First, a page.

[4]        On 10 February 2020 the defendants were directed to file plea, and/or counterclaim if any, on or about 28 February 2020 and to file discovery affidavits on or before 10 April 2020. The defendants did not do so.

 

[5]        On 20 April 2020 the defendants filed an application for condonation of the defendants’ non-compliance with the court order dated 10 February 2020. This application was struck from the roll on 24 September 2020 on account that the defendants did not comply with rule 32(9) and (10).

 

[6]        On 29 January 2021 the defendants filed the present application.

 

The application

 

[7]        The notice of motion is supported by two affidavits. The first one is deposed to by Jamunomundu Kazekondjo (“Mr Kazekondjo”) a Deputy Commissioner in the office of the Inspector-General: Directorate of Legal Affairs in the Ministry of Home affairs, Immigration, Safety and Security. The second affidavit is deposed to by Colgar Sisamu Sikopo (“Mr Sikopo”) a Deputy Director: Department of National Resource Management in the Ministry of Environment, Forestry and Tourism.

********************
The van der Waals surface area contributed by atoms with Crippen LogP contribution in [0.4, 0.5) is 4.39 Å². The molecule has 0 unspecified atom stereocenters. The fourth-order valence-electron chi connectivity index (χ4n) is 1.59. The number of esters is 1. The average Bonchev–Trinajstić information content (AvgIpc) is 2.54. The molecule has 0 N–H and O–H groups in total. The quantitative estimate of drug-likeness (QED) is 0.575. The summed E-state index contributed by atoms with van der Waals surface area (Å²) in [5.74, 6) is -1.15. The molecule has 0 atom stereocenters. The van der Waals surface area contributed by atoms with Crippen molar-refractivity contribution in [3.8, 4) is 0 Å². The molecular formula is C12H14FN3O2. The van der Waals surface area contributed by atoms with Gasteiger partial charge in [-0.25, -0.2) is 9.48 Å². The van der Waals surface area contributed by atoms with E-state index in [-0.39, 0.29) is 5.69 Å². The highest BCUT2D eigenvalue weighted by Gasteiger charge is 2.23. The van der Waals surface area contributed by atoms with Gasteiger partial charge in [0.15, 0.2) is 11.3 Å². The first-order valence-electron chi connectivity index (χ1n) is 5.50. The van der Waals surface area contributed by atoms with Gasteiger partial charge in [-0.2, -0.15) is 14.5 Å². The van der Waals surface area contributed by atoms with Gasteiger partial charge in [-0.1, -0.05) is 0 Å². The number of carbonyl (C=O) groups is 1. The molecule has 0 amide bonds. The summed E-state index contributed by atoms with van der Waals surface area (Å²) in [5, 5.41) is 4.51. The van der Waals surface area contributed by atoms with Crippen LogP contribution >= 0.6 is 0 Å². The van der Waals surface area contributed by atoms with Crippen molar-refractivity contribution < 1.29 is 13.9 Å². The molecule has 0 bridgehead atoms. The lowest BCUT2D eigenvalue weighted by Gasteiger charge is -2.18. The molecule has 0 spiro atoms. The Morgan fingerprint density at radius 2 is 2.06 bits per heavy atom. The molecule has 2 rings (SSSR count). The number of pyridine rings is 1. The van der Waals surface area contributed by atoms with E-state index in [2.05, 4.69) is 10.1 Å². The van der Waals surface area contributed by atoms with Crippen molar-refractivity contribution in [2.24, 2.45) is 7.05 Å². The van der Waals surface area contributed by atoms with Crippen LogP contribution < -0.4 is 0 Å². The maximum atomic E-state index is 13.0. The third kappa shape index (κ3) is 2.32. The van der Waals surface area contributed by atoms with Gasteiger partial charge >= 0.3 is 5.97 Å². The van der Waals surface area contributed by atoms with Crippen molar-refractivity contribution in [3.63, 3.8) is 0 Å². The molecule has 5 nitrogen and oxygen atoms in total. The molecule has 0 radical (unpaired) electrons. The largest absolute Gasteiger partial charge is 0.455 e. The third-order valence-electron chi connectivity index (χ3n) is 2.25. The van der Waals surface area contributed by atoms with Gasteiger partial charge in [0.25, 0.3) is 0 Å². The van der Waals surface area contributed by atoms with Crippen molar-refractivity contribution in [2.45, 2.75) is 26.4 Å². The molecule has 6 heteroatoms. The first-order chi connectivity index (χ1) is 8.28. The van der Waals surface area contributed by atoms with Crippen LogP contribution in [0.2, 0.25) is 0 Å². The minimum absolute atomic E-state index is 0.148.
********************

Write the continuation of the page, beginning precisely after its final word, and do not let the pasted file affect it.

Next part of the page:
[8]        The explanation for the default, offered by Mr Kazekondjo, is that:

(a)          the legal representative of the defendants had difficulties in obtaining instructions from the defendants because some of the defendants live in Zambezi-East Region;

(b)          there was short notice as the court order was issued on 10 February 2020 and compliance therewith was due on 28 February 2020;

(c)          the defendants’ legal practitioner feared that there may be conflict of interest in representing all the defendants as defendants’ versions on what transpired may differ;

(d)          the regulations made pursuant to the onset of COVID-19 pandemic hindered the defendants’ legal practitioner from complying with the court order, as certain public servants and private company employees had to work from home and immediate response to correspondence could not be obtained.

 

[9]        On the aspect of prospects of success on the merits, Mr Kazekondjo states that the defendants hold the view that plaintiff’s claim has prescribed in terms of the Police Act and the Public Service Act. According to him, the alleged cause of action arose in 2016 and the claim was only instituted in 2020 which is more than 3 years.

 

[10]      Insofar as the deposition of Mr Sikopo is relevant to the present matter, he states that he only came to know about this matter in December 2020.